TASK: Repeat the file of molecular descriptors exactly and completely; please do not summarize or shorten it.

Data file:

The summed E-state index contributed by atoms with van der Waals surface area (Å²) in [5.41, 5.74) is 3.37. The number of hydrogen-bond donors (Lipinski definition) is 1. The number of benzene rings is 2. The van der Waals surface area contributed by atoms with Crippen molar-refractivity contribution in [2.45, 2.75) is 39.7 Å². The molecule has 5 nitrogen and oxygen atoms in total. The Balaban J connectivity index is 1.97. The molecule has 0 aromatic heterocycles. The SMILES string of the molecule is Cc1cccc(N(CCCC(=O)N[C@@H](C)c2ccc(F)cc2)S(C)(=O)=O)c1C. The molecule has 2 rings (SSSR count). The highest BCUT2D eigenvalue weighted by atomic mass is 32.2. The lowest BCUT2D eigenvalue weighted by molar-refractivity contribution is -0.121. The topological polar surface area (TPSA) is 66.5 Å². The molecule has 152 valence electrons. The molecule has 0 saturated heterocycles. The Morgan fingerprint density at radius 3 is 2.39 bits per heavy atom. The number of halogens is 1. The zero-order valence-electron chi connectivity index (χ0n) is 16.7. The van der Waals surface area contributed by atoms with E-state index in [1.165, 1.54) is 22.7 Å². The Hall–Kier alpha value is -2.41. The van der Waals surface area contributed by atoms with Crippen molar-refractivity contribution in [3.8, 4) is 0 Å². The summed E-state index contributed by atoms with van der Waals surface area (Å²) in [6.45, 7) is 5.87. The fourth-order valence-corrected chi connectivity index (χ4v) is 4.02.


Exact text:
The summed E-state index contributed by atoms with van der Waals surface area (Å²) in [5.41, 5.74) is 3.37. The number of hydrogen-bond donors (Lipinski definition) is 1. The number of benzene rings is 2. The van der Waals surface area contributed by atoms with Crippen molar-refractivity contribution in [2.45, 2.75) is 39.7 Å². The molecule has 5 nitrogen and oxygen atoms in total. The Balaban J connectivity index is 1.97. The molecule has 0 aromatic heterocycles. The SMILES string of the molecule is Cc1cccc(N(CCCC(=O)N[C@@H](C)c2ccc(F)cc2)S(C)(=O)=O)c1C. The molecule has 2 rings (SSSR count). The highest BCUT2D eigenvalue weighted by atomic mass is 32.2. The lowest BCUT2D eigenvalue weighted by molar-refractivity contribution is -0.121. The topological polar surface area (TPSA) is 66.5 Å². The molecule has 152 valence electrons. The molecule has 0 saturated heterocycles. The Morgan fingerprint density at radius 3 is 2.39 bits per heavy atom. The number of halogens is 1. The zero-order valence-electron chi connectivity index (χ0n) is 16.7. The van der Waals surface area contributed by atoms with E-state index in [1.165, 1.54) is 22.7 Å². The Hall–Kier alpha value is -2.41. The van der Waals surface area contributed by atoms with Crippen molar-refractivity contribution in [3.8, 4) is 0 Å². The summed E-state index contributed by atoms with van der Waals surface area (Å²) in [6.45, 7) is 5.87. The fourth-order valence-corrected chi connectivity index (χ4v) is 4.02.